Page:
How Whiskey Cars Worked

Prohibition protesters parade in a car emblazoned with signs and flags calling for the repeal of the 18th Amendment. See more pictures of Prohibition.
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It's a cliché that necessity is the mother of invention, but it's clichéd because it's true. Imagine that you live in a rural Southern town during the Great Depression. Crops have failed and work is scarce. The only thing you have is your car -- and it's a sweet one. It may just be an old Ford, but you've spent plenty of time working on it. You've sweated over the engine in the hot Georgia sun, scraping your knuckles while wrenching parts into place so many times that it seems like the engine is covered in equal parts blood and grease. That car is your world. It's your ticket to a better life.

Not only is the car a well-oiled machine, but you're also a great driver. In loosely organized races through the pastures and back roads of the country, you've beaten all comers -- or at least given them a run for their money. Now your skill has caught the eye of some connected individuals, and they have a job for you.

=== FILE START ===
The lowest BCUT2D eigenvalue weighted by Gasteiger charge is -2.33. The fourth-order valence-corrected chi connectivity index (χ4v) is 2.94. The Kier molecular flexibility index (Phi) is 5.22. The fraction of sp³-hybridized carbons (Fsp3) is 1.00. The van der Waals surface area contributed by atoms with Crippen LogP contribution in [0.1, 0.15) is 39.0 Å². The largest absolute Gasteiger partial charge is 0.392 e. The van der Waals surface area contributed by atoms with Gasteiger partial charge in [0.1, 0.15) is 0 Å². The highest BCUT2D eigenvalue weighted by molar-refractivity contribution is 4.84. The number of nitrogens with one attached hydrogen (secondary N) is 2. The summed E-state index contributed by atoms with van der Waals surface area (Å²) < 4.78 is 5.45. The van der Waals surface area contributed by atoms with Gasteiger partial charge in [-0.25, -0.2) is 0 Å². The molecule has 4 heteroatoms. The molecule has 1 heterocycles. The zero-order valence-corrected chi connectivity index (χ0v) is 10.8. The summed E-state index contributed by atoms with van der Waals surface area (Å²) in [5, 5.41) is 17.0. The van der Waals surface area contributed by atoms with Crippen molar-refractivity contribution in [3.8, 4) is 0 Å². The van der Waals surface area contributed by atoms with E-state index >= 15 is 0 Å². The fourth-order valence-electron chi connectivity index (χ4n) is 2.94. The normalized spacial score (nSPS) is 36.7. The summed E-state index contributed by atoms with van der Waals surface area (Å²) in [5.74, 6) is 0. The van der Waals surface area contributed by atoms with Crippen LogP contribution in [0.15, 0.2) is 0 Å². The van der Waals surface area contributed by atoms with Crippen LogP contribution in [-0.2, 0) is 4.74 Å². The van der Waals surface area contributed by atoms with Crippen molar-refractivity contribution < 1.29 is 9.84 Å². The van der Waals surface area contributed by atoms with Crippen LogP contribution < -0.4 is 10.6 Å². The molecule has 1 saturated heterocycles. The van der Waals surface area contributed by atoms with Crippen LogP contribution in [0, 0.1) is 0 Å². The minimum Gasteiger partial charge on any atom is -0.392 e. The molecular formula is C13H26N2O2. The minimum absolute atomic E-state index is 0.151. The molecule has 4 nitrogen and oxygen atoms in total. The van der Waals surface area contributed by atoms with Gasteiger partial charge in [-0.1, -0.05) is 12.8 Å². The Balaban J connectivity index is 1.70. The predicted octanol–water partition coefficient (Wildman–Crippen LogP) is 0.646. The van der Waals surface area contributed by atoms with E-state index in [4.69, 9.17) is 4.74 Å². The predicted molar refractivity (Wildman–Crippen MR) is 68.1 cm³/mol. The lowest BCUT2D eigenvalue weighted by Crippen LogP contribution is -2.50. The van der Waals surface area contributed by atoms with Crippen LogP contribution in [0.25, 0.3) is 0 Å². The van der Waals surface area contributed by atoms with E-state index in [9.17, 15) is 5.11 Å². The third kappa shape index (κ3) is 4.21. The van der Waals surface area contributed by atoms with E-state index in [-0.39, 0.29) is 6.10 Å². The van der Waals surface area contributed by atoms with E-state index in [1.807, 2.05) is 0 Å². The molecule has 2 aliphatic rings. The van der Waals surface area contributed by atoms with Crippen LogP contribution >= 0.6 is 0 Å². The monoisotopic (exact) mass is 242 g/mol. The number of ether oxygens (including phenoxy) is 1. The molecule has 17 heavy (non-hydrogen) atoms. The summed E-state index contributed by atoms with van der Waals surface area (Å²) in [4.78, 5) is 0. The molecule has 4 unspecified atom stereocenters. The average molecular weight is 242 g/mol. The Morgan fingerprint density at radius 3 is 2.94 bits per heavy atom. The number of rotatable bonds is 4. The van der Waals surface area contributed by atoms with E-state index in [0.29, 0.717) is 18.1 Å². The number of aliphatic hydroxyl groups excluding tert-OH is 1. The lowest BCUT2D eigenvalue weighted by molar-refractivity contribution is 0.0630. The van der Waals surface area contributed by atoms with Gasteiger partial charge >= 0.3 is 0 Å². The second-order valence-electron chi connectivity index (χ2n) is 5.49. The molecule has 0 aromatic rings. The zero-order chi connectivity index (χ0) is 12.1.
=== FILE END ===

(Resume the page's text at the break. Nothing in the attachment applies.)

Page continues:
Even though prohibition is over, many towns in the South are dry. Selling liquor is illegal. And, even in parts where liquor can be sold, if you sell it without the authorities knowing, you don't have to pay taxes. That's more money in your pocket. So now you've got a job running homemade liquor -- moonshine -- into dry towns. You've got to get the liquor to the buyers and avoid the police. If you can't avoid the police or the federal revenuers, you've got to outrun them. It's just the job you and your car were made for.

Running liquor wasn't uncommon during the 1920s and '30s. But here's where the story takes an interesting twist -- the same men who used their skills as drivers and mechanics to outrun the law used those same skills to found one of the most popular sports in the country: NASCAR. The need to make a living and the love of fast cars combined in the sport with one of the most colorful backgrounds imaginable. Trust us -- football and baseball didn't evolve from a heady combination of the need to outsmart police and the ability to have a great time doing it.

Those original cars raced on weekends in small towns throughout the South and spent the rest of their time as whiskey cars; souped up and filled with illegal liquor, they toured the South making deliveries and avoiding the law. The characters and technology behind the precursors to today's NASCAR race cars are as intoxicating as the liquor they carried.